Sixty years ago this month the first Barbie made its debut at the American International Toy Fair in New York.

She should be plastering on the anti-wrinkle cream and claiming her free bus pass, but she still looks as gorgeous as ever. The doll no longer has the ridiculously tiny waist, long legs and petite frame sported by my own Barbies - three years ago her legs were shortened and her hips widened to give a more real-life look. But it is unlikely you’ll come across anyone like her queuing at the Post Office.

Barbie - who is the subject of various exhibitions across the country, marking her 60 years - now has four body types and 24 hairstyles. Manufacturer Mattel also added seven skin tones and 22 eye colours.

Growing up in the 1970s, I would have loved to look like Barbie. She was my heroine. I amassed a collection of dolls whose lives were as far removed from my own as you could possibly get. They spent their lives in a social whirl of parties, picnics and balls - all courtesy of me.

Their wardrobes rivalled Meghan Markle’s, as I constantly acquired new outfits. I would save up my pocket money and spend it in a little toy shop in Whitby. I’d spend ages looking through the swimsuits, casual clothes and evening dresses before choosing.

I had a Barbie house, a Barbie car and a Barbie horse, which was in fact a secondhand Sindy horse but my Barbies weren’t to know.

Of course I knew I would never look like her. Owning so many Barbies didn’t lead to the sorts of psychological problems associated with negative body image that some schools of thought attribute to her. At no point did I strive for a waist that could fit into a frisbee. I wouldn’t have said no to her legs and hair but I always knew she was just a piece of plastic.

It has been said that girls should stop playing with Barbies and be given Lego or Meccano to prevent them believing that science and engineering are only for boys. And in 2017 a sexism row erupted over a new Barbie which encourages girls to become engineers by building washing machines and racks for their shoes and jewellery. Some said it enforced old fashioned domestic stereotypes.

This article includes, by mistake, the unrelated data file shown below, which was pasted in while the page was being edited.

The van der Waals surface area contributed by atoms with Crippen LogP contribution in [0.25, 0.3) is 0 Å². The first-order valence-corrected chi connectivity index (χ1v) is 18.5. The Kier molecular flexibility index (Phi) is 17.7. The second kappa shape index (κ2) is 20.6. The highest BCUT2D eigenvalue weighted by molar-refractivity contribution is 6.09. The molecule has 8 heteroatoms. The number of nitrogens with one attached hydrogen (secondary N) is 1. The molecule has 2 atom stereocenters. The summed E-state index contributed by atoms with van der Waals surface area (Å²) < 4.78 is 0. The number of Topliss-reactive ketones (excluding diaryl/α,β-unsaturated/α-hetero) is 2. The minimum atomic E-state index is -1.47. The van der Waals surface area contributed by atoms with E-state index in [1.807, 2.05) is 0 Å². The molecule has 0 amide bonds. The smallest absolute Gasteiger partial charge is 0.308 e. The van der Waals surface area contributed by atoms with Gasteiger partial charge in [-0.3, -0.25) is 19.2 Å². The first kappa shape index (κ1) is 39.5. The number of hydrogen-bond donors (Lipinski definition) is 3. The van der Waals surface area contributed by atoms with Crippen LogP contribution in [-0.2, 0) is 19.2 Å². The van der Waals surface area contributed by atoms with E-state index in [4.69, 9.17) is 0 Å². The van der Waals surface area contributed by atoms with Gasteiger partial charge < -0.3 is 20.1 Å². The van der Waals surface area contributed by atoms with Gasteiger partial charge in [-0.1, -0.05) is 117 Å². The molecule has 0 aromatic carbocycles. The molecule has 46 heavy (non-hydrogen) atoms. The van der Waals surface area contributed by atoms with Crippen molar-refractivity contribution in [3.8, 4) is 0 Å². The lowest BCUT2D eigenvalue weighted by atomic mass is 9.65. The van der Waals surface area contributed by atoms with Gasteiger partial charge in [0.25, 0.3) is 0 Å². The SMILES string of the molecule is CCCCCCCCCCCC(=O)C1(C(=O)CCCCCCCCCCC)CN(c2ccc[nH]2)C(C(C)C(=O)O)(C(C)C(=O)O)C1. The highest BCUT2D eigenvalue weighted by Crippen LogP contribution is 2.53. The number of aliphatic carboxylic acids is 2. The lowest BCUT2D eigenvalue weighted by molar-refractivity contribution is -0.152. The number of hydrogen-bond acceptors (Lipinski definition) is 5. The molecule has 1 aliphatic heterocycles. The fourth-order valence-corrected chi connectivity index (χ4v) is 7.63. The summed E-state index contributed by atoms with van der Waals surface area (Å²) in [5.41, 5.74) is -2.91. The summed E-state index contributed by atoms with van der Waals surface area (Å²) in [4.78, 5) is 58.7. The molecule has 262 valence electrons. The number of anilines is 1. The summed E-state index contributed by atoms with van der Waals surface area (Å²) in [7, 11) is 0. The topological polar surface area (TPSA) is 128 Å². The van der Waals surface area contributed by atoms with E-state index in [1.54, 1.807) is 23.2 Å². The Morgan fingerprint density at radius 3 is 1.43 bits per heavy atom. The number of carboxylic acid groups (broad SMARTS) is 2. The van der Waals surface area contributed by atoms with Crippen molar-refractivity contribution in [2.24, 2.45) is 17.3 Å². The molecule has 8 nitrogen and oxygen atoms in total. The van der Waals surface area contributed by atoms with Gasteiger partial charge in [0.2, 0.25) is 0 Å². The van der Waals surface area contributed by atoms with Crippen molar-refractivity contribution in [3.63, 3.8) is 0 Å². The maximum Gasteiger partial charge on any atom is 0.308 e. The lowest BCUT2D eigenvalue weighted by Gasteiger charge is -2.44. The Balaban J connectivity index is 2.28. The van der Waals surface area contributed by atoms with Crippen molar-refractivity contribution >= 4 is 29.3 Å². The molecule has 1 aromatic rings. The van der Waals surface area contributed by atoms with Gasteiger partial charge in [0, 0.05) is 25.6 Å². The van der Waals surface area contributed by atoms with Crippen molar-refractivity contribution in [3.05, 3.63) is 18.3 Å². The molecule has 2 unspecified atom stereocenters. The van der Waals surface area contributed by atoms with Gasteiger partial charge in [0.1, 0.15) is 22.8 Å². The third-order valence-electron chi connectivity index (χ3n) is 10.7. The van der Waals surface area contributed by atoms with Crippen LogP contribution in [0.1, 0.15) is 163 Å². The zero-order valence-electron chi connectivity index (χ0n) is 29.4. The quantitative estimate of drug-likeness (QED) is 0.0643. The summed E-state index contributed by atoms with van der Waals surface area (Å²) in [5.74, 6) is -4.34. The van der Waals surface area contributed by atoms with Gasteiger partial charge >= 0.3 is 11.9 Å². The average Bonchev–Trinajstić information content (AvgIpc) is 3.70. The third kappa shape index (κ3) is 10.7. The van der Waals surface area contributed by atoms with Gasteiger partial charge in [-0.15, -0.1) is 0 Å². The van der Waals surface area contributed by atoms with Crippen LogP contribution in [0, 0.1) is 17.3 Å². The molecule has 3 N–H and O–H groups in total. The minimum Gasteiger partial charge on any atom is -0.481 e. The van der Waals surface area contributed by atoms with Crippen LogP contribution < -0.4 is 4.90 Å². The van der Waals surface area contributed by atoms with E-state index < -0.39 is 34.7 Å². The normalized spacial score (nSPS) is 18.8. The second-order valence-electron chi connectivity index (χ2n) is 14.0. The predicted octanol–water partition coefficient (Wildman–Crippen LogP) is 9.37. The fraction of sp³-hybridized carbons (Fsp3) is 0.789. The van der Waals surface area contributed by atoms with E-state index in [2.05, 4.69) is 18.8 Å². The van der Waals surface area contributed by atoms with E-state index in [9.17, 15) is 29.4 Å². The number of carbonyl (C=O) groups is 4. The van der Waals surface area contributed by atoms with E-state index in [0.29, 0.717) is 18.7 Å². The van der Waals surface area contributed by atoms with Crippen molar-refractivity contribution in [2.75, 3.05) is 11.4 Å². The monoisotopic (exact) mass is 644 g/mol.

I had opportunities to play with Lego and Mechano but chose Barbie. She fired my imagination. I would play for hours, conjuring up different scenarios - a girls’ night in, the office, shopping, meeting Ken.

Yes, some of my Barbies had boyfriends - my brother’s Action Man dolls, who I plucked from their role as front-line soldiers to enjoy romantic soirees with my Barbies.

Over the years Barbie has been a vet, a gymnast, even a mermaid. Far from being a ‘gender stereotype’, the dolls nurture creativity and role play.

I loved my Barbies and looked after them. I hated seeing the dolls in other people’s homes, strewn across the floor without heads and arms.

I held on to my dolls and most of their clothes. To my great delight, my daughters played with them and added more. My youngest daughter, in particular, would sit for hours, as I once did, inventing different scenarios, many centred around a bright pink Barbie swimming pool.

Despite her critics, Barbie’s popularity isn’t waning. She has her own Instagram page and next year a Barbie live action film will be released.

Long may she carry on giving children as much pleasure as she gave me.